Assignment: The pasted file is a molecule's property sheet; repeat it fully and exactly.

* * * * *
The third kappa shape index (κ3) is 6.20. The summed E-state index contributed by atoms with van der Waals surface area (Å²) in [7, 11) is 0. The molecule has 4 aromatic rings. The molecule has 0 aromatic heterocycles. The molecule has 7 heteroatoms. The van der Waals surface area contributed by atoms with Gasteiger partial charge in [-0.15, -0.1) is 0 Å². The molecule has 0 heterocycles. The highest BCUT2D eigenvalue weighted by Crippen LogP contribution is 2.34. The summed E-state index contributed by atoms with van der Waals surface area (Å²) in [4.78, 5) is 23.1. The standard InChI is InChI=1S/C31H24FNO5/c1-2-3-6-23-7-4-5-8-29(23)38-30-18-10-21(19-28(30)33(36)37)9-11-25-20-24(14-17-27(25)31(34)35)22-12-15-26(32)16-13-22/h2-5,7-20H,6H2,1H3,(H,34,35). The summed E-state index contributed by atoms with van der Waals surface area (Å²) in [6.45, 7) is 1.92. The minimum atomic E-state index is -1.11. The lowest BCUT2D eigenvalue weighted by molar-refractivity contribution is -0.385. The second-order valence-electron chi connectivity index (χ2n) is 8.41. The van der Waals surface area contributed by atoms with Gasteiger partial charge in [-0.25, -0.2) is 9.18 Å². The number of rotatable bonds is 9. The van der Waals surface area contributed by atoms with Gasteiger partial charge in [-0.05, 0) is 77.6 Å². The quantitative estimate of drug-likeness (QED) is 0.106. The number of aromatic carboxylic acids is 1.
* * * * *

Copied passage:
The third kappa shape index (κ3) is 6.20. The summed E-state index contributed by atoms with van der Waals surface area (Å²) in [7, 11) is 0. The molecule has 4 aromatic rings. The molecule has 0 aromatic heterocycles. The molecule has 7 heteroatoms. The van der Waals surface area contributed by atoms with Gasteiger partial charge in [-0.15, -0.1) is 0 Å². The molecule has 0 heterocycles. The highest BCUT2D eigenvalue weighted by Crippen LogP contribution is 2.34. The summed E-state index contributed by atoms with van der Waals surface area (Å²) in [4.78, 5) is 23.1. The standard InChI is InChI=1S/C31H24FNO5/c1-2-3-6-23-7-4-5-8-29(23)38-30-18-10-21(19-28(30)33(36)37)9-11-25-20-24(14-17-27(25)31(34)35)22-12-15-26(32)16-13-22/h2-5,7-20H,6H2,1H3,(H,34,35). The summed E-state index contributed by atoms with van der Waals surface area (Å²) in [6.45, 7) is 1.92. The minimum atomic E-state index is -1.11. The lowest BCUT2D eigenvalue weighted by molar-refractivity contribution is -0.385. The second-order valence-electron chi connectivity index (χ2n) is 8.41. The van der Waals surface area contributed by atoms with Gasteiger partial charge in [-0.25, -0.2) is 9.18 Å². The number of rotatable bonds is 9. The van der Waals surface area contributed by atoms with Gasteiger partial charge in [-0.05, 0) is 77.6 Å². The quantitative estimate of drug-likeness (QED) is 0.106. The number of aromatic carboxylic acids is 1.